Although there are many ways for an individual website to track user data for analytics, many companies opt to pay a company such as Google to handle their analytics. Google’s solution uses a sophisticated blend of methods to provide developers with the most accurate information. Other companies also offer similar services to Google’s analytics, but since Google owns over 95% of the internet search traffic, they can provide services that include search engine traffic.
The next step for any web developer is an intuitive interface that any user can use without any prior experience or training. Your website must revolve around the user and the user experience. This can be done by utilizing the tools and data to analyze how each user uses the website. Some methods and design philosophies support a user-oriented design. A few examples of web design principles can be found below.
Everything has a purpose, and so should your website. Websites that also cover one subject or revolve around one topic or idea also serve a purpose. Straightforward websites tend to have higher retention and a better user experience.
F-Shaped Reading Pattern
Numerous eye-tracking and data from internet traffic have shown that humans tend to read in an F-shaped pattern. The F-shaped reading pattern philosophy utilizes a mix of images and headers to grab users to a specific section or subsection in a topic. Think about this word document that you are reading. This subsection catches your eye with the infographic (Source) on the left and pulls you into reading the body on the right. The inverse can also be done by utilizing catchy section headers.
Having tons of site animations, high-resolution photos, and hundreds of scripts running on a website may make the website very visually appealing. Slow loading times, especially those with a slower internet connection, will turn potential visitors away. One way to lower the amount of data downloaded along with the website is not to resize images. When images are embedded into a website, they are downloaded at full resolution, and then the browser uses code to resize the image.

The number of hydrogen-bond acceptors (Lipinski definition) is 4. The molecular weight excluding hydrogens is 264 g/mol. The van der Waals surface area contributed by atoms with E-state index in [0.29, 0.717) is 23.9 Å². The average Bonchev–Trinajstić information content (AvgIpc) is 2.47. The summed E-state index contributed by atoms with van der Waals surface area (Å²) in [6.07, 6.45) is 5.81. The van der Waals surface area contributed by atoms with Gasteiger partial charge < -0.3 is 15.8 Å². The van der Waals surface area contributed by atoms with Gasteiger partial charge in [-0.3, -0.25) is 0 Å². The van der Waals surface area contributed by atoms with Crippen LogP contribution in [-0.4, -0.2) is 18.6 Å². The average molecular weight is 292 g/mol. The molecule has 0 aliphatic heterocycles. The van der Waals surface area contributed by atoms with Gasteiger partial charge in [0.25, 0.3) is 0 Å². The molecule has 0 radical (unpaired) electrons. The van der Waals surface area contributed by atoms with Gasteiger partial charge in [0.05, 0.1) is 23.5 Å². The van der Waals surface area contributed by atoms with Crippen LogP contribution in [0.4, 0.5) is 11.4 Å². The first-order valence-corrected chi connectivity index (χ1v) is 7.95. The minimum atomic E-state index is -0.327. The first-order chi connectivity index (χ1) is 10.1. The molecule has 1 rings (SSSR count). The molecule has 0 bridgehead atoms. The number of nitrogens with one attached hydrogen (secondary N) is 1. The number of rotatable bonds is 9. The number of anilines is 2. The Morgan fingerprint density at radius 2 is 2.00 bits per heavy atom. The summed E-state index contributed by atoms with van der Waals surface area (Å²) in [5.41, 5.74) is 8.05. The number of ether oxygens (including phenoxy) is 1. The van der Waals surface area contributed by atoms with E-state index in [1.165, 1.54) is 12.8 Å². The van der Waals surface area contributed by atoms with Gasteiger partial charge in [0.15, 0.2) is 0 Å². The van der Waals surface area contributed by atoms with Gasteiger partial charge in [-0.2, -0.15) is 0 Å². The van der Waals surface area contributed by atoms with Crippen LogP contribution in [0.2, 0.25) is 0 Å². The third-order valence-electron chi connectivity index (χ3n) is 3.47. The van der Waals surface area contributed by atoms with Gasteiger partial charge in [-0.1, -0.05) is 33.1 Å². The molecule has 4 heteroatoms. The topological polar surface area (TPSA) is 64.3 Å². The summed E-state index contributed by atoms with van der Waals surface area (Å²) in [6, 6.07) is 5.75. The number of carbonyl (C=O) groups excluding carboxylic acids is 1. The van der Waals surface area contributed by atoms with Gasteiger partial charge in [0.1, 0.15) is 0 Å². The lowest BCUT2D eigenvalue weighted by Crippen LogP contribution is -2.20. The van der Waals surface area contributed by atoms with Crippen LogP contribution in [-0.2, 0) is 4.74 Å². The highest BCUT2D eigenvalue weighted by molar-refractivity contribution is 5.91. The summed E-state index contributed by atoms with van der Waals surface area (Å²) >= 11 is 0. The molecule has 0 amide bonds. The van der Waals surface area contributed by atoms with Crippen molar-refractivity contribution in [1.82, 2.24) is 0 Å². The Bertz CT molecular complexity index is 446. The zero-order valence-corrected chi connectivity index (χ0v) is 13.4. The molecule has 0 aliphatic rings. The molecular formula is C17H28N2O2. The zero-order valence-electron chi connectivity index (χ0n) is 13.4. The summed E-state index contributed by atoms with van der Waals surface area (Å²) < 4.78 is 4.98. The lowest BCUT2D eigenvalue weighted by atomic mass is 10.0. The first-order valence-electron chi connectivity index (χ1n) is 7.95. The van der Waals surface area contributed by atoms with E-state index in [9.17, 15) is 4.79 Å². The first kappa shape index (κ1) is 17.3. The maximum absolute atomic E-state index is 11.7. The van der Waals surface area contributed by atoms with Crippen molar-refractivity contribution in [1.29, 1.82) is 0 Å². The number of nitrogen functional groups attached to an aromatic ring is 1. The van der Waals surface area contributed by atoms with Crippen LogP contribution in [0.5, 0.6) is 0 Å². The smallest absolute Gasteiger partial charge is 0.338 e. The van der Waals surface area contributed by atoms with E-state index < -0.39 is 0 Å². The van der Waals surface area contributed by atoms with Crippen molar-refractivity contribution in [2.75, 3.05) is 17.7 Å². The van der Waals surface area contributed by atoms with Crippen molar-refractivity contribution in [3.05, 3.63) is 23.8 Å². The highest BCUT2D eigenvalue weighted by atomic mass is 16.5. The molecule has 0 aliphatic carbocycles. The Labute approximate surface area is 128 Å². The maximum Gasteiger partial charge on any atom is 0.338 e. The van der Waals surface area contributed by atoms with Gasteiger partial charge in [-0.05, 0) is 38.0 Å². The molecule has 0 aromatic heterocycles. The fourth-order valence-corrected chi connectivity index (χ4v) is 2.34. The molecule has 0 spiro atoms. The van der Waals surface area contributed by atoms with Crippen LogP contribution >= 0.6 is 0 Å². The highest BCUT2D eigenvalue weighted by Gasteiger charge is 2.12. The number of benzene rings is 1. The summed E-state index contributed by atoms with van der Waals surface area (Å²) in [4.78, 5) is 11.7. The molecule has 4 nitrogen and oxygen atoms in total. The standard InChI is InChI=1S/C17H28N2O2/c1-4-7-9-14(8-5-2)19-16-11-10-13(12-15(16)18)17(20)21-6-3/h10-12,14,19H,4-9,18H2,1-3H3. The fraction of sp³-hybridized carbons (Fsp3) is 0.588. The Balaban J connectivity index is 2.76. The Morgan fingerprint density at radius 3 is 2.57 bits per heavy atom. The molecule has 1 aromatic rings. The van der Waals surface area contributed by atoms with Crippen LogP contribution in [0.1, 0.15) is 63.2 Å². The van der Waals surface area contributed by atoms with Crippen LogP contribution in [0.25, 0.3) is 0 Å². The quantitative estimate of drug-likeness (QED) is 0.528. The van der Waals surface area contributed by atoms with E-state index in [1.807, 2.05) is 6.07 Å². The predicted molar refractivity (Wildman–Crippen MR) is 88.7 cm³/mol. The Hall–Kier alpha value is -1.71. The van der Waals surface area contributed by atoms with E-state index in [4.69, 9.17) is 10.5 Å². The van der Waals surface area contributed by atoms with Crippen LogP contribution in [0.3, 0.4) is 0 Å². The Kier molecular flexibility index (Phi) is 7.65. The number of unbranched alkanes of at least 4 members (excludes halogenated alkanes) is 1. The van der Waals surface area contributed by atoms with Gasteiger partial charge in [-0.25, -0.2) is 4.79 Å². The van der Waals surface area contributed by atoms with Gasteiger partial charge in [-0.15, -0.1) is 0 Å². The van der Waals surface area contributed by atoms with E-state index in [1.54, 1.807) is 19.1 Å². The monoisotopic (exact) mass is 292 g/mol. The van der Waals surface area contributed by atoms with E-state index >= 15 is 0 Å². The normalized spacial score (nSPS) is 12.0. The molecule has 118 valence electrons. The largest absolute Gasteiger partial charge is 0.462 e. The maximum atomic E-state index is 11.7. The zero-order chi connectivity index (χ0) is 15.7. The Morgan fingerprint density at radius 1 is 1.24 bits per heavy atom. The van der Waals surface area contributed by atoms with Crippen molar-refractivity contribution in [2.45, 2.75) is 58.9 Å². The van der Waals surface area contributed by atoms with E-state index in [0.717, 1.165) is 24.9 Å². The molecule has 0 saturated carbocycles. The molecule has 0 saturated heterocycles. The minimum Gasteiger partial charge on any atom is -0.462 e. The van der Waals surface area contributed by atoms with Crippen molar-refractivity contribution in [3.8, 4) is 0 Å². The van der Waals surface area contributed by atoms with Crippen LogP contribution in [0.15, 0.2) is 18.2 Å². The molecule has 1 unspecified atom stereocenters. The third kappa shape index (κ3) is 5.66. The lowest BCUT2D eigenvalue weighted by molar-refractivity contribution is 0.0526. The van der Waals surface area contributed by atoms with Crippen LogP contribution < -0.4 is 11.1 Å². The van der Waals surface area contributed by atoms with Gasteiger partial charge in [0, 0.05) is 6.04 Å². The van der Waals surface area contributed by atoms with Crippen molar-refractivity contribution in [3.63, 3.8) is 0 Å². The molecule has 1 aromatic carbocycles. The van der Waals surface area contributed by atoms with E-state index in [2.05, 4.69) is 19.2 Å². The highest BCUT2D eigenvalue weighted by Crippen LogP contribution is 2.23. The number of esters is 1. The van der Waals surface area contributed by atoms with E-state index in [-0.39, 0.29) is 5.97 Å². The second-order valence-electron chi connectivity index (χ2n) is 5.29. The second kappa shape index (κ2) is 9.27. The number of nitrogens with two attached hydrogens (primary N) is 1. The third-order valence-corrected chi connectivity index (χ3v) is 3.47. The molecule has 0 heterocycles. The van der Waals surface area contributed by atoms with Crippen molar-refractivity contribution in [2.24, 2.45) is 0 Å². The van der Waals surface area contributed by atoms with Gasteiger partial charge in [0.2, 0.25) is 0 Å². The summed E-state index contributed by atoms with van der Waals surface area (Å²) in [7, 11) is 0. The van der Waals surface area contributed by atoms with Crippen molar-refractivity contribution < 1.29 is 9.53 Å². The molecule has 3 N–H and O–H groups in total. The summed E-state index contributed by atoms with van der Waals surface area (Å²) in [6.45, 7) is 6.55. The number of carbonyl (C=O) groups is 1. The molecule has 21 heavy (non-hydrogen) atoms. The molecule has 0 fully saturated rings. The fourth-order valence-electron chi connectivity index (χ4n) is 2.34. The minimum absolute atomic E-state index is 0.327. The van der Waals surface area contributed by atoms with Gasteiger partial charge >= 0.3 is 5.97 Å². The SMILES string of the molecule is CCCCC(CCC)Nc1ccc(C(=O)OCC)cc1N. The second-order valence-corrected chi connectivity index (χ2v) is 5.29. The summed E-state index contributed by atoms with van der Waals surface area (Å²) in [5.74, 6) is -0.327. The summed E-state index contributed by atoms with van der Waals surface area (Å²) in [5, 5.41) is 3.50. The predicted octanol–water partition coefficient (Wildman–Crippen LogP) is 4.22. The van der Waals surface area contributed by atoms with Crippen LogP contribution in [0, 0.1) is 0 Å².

The goal of all web design is to create a user experience that guides a user without needing instruction or prompting. A good website such as Google makes its website simple and easy to comprehend, which has directly led to the success of its search engine. On the other hand, Bing has a much more complicated user experience, leading to more user frustration and a dwindling user base. Trust in web analytics has led to many companies adopting open privacy policies that allow users to have minimal control over how their data is used and sold.
If a new web analytics method comes along, it must make all users feel they are in control of their data. Unfortunately, many users distrust anything that starts to sound like tracking or internet data. Most users would rather not have their data sold, so enacting laws that ban data sales may be needed to build trust with users. If you create the best website globally, it will fail if an end-user doesn’t understand it.